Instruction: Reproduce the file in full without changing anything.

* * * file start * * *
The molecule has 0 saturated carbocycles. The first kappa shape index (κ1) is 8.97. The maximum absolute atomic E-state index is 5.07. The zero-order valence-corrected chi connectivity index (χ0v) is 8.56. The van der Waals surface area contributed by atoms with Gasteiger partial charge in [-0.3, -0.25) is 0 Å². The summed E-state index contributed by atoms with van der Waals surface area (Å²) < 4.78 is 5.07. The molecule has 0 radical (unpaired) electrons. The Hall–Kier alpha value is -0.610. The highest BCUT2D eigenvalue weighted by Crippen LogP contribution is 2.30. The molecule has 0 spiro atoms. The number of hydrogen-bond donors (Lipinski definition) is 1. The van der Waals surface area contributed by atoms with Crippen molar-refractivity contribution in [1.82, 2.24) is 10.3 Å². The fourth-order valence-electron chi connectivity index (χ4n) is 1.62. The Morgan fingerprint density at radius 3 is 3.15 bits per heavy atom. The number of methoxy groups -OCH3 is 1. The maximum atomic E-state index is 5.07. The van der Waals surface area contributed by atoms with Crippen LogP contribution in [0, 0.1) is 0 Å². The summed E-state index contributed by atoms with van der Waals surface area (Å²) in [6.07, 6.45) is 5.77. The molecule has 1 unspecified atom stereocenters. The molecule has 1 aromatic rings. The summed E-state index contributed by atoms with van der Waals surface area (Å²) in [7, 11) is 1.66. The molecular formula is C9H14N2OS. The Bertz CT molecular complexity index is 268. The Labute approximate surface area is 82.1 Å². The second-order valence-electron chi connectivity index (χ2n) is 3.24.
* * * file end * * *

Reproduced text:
The molecule has 0 saturated carbocycles. The first kappa shape index (κ1) is 8.97. The maximum absolute atomic E-state index is 5.07. The zero-order valence-corrected chi connectivity index (χ0v) is 8.56. The van der Waals surface area contributed by atoms with Gasteiger partial charge in [-0.3, -0.25) is 0 Å². The summed E-state index contributed by atoms with van der Waals surface area (Å²) < 4.78 is 5.07. The molecule has 0 radical (unpaired) electrons. The Hall–Kier alpha value is -0.610. The highest BCUT2D eigenvalue weighted by Crippen LogP contribution is 2.30. The molecule has 0 spiro atoms. The number of hydrogen-bond donors (Lipinski definition) is 1. The van der Waals surface area contributed by atoms with Crippen molar-refractivity contribution in [1.82, 2.24) is 10.3 Å². The fourth-order valence-electron chi connectivity index (χ4n) is 1.62. The Morgan fingerprint density at radius 3 is 3.15 bits per heavy atom. The number of methoxy groups -OCH3 is 1. The maximum atomic E-state index is 5.07. The van der Waals surface area contributed by atoms with Crippen LogP contribution in [0, 0.1) is 0 Å². The summed E-state index contributed by atoms with van der Waals surface area (Å²) in [6.07, 6.45) is 5.77. The molecule has 1 unspecified atom stereocenters. The molecule has 1 aromatic rings. The summed E-state index contributed by atoms with van der Waals surface area (Å²) in [7, 11) is 1.66. The molecular formula is C9H14N2OS. The Bertz CT molecular complexity index is 268. The Labute approximate surface area is 82.1 Å². The second-order valence-electron chi connectivity index (χ2n) is 3.24.